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Travel insurance is such a dry topic but I’m hoping you’ll read on because I’m about to share how we are saving money on our next trip by buying domestic travel insurance. (Please note this is not a sponsored post, I am writing about our experience in the hope of helping others.)

I’ve already shared over on Facebook that our family are travelling to Central Australia (Uluru) and the Northern Territory later this year. Despite it being a domestic trip, it’s turning into an expensive holiday, meaning I’m keen to save money where I can.  I’ve recently bought travel insurance for our trip which may seem unusual but I have good reasons.


Our airfares and pre-paid accommodation are adding up. Our airfares are non-refundable and although we have no desire to cancel our trip for any reason, if something unforeseen did occur we’d hate to lose this money. The domestic policy covers us for up to $10,000 cancellation.


car hire
Domestic car hire can attract a large excess.

Car hire in the Northern Territory is expensive and our car rental company charges $5000 excess and this has to be paid no matter which driver is at fault. We are paying close to $150 per day for car hire and the only way to reduce this excess through the car rental company is to pay $35 per day extra. This still leaves a $1440 excess which once again needs to be paid in the event of any damage no matter who is at fault.

I checked into how much is paid by a travel insurance policy and found that Cover-More Travel Insurance (our insurer) pay $4000 on the regular policy. I chose to increase this amount by $1000 to ensure our whole excess would be covered in the event of an accident. By taking a domestic travel insurance policy I can avoid the additional $35 per day and be fully covered. The $230 we are paying for our insurance policy covers us for cancellation, the excess on the car and more. I am saving money by taking the policy compared to taking the car rental company’s excess reduction.

I know many people wouldn’t worry about the excess reduction cover but particularly on Northern Territory roads it isn’t worth risking in my opinion.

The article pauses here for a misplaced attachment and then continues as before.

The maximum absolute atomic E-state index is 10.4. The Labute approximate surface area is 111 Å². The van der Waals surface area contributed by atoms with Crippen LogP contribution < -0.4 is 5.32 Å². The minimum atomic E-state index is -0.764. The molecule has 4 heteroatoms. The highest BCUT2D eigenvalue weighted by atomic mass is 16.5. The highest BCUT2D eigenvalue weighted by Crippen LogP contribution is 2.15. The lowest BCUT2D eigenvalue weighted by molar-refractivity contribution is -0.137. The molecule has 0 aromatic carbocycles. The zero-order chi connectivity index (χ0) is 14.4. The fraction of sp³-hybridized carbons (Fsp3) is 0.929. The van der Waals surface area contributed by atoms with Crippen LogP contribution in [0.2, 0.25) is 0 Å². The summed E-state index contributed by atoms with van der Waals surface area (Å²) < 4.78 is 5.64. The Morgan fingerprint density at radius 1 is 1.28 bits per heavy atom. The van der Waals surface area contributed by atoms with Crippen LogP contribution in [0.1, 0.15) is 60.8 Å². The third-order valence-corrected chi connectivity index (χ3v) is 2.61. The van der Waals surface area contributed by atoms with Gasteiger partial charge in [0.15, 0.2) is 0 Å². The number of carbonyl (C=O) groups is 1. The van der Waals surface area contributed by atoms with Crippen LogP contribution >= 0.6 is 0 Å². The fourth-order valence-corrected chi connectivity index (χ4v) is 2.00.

I have mentioned in previous blog posts that cerebral palsy is considered a pre-existing condition. I always disclose this and the cost of covering BJ’s CP on this policy was $50 (this is included in the $230 I have quoted above).


Despite working in the travel industry for many years I always get nervous taking out an insurance policy. I always want to ensure we are covered for everything, especially for BJ’s existing medical condition. This time I took the plunge and bought the policy online. It was quick and easy. When it came to BJ I ticked that he had a existing medical condition and a drop down box of conditions appeared.

This domestic policy will not cover us for medical needs when we are travelling because we are covered by Medicare and our private health insurance.

Being a glass half full kinda gal I’m not a fan of thinking about worst case scenarios but I know that if the worst should happen I’d prefer to be insured than uninsured. Travel insurance should never be thought of as an add-on it should be something you factor into your travel budget from the start.

If there is one take-away you get from my blogs on travel insurance I hope it is that everyone should have travel insurance on an international holiday and checking if you can get insurance cover BEFORE booking your trip is essential if you have an existing medical condition. I wrote that in bold because of the number of messages I get from people in strife when they can’t get insurance coverage after they’ve booked their trip.

If you are travelling internationally you may like to check out my behind-the-scenes day at Cover-More. My day in their office gave me answers to lots of questions on the process of covering existing medical conditions and more.

I am no expert on travel insurance, I am simply sharing our experience on this trip. I recommend you see what is suitable to your needs and situation and always read the read an insurer’s PDS (product disclosure statement).

Now that I have travel insurance I’ll get back to the fun bits of planning our trip to Uluru.

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